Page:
Have you ever considered hybrid or virtual voting during your next Annual General Meeting? What is hybrid voting? What are the legal considerations?
On Friday, February 16th Lumi participated in a debate about the future of Belgian shareholder meetings.
We discussed recent legal developments, focusing on the organizational stakes of virtual and hybrid AGMs. The debate also pointed out the role of proxy advisors and institutional investors in the trend away from traditional AGMs. The event, held at Euronext, was co-organized by Lumi, Company Webcast and GUBERNA. The panel debate, coordinated by Annelies de Wilde (GUBERNA) included Notary Tim Carnewal (Berquin Notarissen), Kirsten van Rooijen (Computershare), Patricia van de Wiele (Proximus) and Richard Taylor (Lumi). At the registration everyone received their personal login to vote and ask questions using a voting keypad or the Lumi AGM app.
Richard Taylor (Lumi) explained the importance of understanding the difference between virtual and hybrid AGMs. At a hybrid meeting, one can have shareholders vote in the room – with their device or a keypad – and remotely, following the meeting on their device with an optional webcast integration. At a virtual meeting, remote participation is the only option.
Kirsten van Rooijen (Computershare) suggested a shift from the traditional in-room only AGM, toward meetings that are hybrid and virtual. This shift mirrors a decrease in on-site meeting participation and an increase in the number of remote proxy votes from meeting attendees. The U.S. is the trend-setter in virtual meetings, as discussed in detail here. It’s worth nothing that it is not only technology companies holding hybrid and virtual AGMs; Jimmy Choo held their first virtual meeting in 2016 in the UK. Kirsten notes that many proxy advisors have come out against virtual-only meetings but may support hybrid meetings in that they offer more options for shareholders to participate.
With new trends comes new technology (or is it the other way around?). So, how can you hold a virtual or hybrid AGM?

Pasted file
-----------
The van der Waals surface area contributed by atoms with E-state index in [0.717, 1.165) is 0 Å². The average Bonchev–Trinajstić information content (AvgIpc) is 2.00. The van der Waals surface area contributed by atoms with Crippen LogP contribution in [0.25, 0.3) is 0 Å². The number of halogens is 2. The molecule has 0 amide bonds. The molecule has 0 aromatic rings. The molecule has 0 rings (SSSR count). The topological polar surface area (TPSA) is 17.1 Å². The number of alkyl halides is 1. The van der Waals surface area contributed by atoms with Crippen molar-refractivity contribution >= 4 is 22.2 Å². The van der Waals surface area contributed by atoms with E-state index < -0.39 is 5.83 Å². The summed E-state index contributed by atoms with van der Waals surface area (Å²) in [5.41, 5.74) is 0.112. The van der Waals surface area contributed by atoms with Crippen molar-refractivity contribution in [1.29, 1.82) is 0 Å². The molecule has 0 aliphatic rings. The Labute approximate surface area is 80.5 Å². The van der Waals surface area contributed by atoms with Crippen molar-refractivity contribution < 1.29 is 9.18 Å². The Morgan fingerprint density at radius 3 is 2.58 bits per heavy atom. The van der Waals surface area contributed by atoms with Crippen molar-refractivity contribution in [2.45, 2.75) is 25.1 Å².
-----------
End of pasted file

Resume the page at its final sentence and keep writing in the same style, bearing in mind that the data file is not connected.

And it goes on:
During the event attendees registered using the newly developed Lumi Signature software, which allows one to sign directly on a tablet, conveniently eliminating paper from the registration process. Paper poll-cards are also replaced by an electronic voting system with a “smartcard” containing shareholder details and Lumi’s native AGM app or web app can be accessed with a personal login. With 85% of votes “in-favor” during the debate, we can reasonably assume that the evolution toward hybrid meetings is inevitable in Belgium. In fact, 40% of the audience believed that their company will have a hybrid meeting within the next three years.
All of the above is very nice, but what does Belgian law allow?
Notary Tim Carnewal (Berquin) highlighted that Belgian law currently doesn’t allow virtual-only general meetings; directors, presidents, vote counters, secretaries and auditors must be physically present at the meeting. A hybrid meeting would be possible. However, a company must verify the capacity and identity of shareholders using an electronic communication device. A company must also change their bylaws to accommodate hybrid meetings. A shareholder has to be capable of following a meeting directly, simultaneously, and uninterruptedly and must be able to vote on all points on an agenda of the general meeting. The conclusion is interesting given that the legal framework is in place.
Patricia Van de Wiele (Proximus) explained the importance of having the right documentation (annual report, corporate governance statement, etc.) before the event at a traditional AGM. Here one may notice that there is already a trend toward digital as most of the documents are electronic. During the AGM, written questions are sent to the board and voters may ask proof of voting immediately after the meeting. At the end of the meeting, mandates are published, and the organisation can expect an audit by proxy voters on the voting results.
In conclusion, there is some controversy and legal uncertainty in organizing virtual-only meetings, but hybrid meetings are very supported. How long until physical only meetings will be considered poor Corporate Governance practice?